Photo and the following intro plus John Blakeman essay courtesy of
http://sunnydixie.blogspot.com/ by way of Robin of Illinois
Franklin Institute Fighting Eyasses
Though the eyasses are still only a few days old, they are already starting to squabble and peck at each other. Here are the two oldest going at each other on Wednesday.
This can look pretty vicious, but John Blakeman gives us some useful perspective on the developmental need for such sibling fights.
"What you see is quite normal. With Red-tails, it’s never of any concern. No harm will come to any of the eyasses, unless the parents fail to bring sufficient food. If that occurs, a larger eyass can kill a smaller one, after profound hunger. That won’t happen here, by any means.
So, just as little kids “fight,” little eyasses do a bit of this. After all, these birds are born killers. All of what you see is normal nerve and muscle development. Just as with little children, the young eyasses have to learn how to use their muscles in coordination. Poking their beak at another sibling, even sometimes stealing a piece of food it is eating, is all normal and even helpful behavior.
Golden Eagle eyasses do this same thing. But universally, it turns out differently. It’s called the Cain and Abel Effect. Inevitably, the larger Golden Eagle eyass will slay the younger one. Golden Eagles most often lay two eggs, and both hatch. But the larger hatched eyass at some time before fledging will reach over and sink some talons into its brother or sister, killing it.
Our Red-tails are much more respectful and civil!
ANOTHER LOOK AT THE EDGERTON BALD EAGLES-
IS THERE A HATCH?
As I'm under the weather I hadn't visited the Edgerton Eagles for awhile. The lady of the farm told me that she thought there had been a hatch though she couldn't be sure.
Mom Eagle can always see me far better than I can see here due to her eagle eyes, but that is particularly the case as there is a twig barrier on the west side of the nest where I have to enter the area due to the idiosyncrasies of the crick.
The Glare from beyond the single upright twig from this angle.
Now she's eyeballing me from the other side of the twig.
I moved further east and suddenly like a little puppet popping up--an eaglet! Definitely a hatch. This eaglet could be off her haunches already.
A bit closer if less colorful.
See the little head top through the twigs?
Are there two heads? Or is the eaglet just slumped over?
Mom looks up.
Mom's beak opens. I couldn't hear any sound but that doesn't mean she didn't vocalize, I was likely at least 3/4 of a mile away and the marsh with its frogs, waterfowl, and Red-wing Blackbirds is loud.
Mom may see dad up there where I can't see him and he might have some food. They're not likely to feed with me in sight so I start to make my way back to the farm.
I'm far enough west that Mom behind her twigs is looking fixedly at something else besides me. I could see movement beyond the nest edge that might mean more than one eaglet but I can't be sure.
Well one can't have all the discoveries in one day. That would spoil the fun.
Speaking of discoveries, Screech Owl watching Jane of Georgia was out of town for three weeks and on her return has become rather mystified by the Screech Owl situation--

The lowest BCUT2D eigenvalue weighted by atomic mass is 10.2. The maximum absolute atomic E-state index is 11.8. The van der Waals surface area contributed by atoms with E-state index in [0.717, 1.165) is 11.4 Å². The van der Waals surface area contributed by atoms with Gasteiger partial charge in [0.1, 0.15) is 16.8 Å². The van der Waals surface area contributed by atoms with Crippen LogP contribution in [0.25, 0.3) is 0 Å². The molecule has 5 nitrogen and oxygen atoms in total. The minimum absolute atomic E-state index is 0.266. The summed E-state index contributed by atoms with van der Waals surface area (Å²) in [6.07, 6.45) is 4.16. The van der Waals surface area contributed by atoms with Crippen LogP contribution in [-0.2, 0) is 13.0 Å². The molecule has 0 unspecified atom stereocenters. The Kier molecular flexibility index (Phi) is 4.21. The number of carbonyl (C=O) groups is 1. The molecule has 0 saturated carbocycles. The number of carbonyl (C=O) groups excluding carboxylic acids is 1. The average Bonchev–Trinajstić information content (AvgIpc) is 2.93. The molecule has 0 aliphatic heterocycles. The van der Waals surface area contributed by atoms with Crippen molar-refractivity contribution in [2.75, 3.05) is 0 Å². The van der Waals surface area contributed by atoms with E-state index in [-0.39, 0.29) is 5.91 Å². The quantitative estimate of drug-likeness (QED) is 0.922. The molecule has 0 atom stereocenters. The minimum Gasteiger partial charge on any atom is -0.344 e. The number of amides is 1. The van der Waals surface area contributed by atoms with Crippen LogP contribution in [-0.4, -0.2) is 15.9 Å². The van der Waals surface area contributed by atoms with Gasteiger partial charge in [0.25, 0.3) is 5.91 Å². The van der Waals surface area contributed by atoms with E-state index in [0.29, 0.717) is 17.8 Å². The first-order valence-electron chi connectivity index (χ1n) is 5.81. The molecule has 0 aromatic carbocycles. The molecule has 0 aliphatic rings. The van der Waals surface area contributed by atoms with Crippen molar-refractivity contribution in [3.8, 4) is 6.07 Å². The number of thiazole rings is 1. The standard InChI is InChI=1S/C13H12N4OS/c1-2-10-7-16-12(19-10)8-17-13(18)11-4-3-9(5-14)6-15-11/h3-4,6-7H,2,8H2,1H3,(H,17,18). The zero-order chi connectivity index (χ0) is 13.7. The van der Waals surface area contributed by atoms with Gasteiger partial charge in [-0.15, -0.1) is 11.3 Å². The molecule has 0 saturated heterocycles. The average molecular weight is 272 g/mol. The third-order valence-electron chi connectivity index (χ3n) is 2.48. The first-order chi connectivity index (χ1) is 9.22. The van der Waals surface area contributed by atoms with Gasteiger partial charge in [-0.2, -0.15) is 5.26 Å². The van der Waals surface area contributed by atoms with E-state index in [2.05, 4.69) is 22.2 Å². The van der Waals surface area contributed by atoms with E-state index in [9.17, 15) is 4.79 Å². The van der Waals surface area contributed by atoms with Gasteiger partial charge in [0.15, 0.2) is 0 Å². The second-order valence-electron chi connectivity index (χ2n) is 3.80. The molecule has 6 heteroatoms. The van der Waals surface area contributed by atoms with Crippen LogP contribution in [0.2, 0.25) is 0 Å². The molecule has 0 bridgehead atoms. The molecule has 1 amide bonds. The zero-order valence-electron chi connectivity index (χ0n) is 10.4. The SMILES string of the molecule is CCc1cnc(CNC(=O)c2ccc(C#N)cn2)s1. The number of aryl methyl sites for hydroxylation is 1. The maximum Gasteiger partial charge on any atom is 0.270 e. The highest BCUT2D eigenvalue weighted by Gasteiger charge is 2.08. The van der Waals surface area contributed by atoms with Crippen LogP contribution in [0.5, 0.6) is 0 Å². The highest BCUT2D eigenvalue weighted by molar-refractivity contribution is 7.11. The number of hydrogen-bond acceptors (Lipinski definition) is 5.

Hi Donna –
I’m now wondering, since I missed the Owl Identification class at birding school (J), if the rust colored Oscar is really the female. Could the gray Olivia have been a juvenile bird following Oscar?
I have been gone for three weeks and come home to no Olivia sightings and to seeing Oscar poke his/her head out the door several times during the day. I follow the Austin screech owl cam and see that the mother of the four babies on that site is in the box off and on during the day – so I’m thinking that may be what’s happening here/
I’m confused. I don’t know Whoo is Whoo!
Wow Jane, I don't know. What do you mean exactly regarding a juvenile bird following Oscar?
Unless Screechs are done with their breeding in your area, there shouldn't have been a juvenile around. Unlike most other raptors, young owls tend to be smaller than their parents when they fledge.
I'd suspect that both parents are in the nest box until fly out. Try laying in wait for the fly-out at dusk and see who comes out. If there has been a hatch, both parents will likely come out within a few minutes of each other to hunt.
Once the owlets fledge, they do follow the parents for training for a while and they'll likely be found roosting together and sometimes with their parents on a tree branch during the day or perhaps if the cavity is big enough they'll all go back there. Considering the size of most nest boxes that seems unlikely in your situation.
Let me know!
It's a tossup as to what I admire more, Quicksilver's intelligence or your patience. Thanks for sharing some of his life with us.
Jeff (Wild NY)
Well Quicksilver and I have been together since he was three months old. We've gotten used to each other I guess, though I admit he does try my patience on occasion as I no doubt try his.
For instance, today I caught him hanging upside down from the kitchen counter which gave him access to the corner cupboard carousel. There he was. beak down, toes clamped, making a hole in the bag of Frosted Flakes in preparation to helping himself. He does have a real taste for Frosted Flakes.
Now he could have tried to fight me for them, which some parrots might well have done, but Silver never does. He knows he's being bad and he's busted so he politely gets on my hand, rides back to his perch while listening to me lecture... and waits for his next chance. :-)
We do try to be civilized.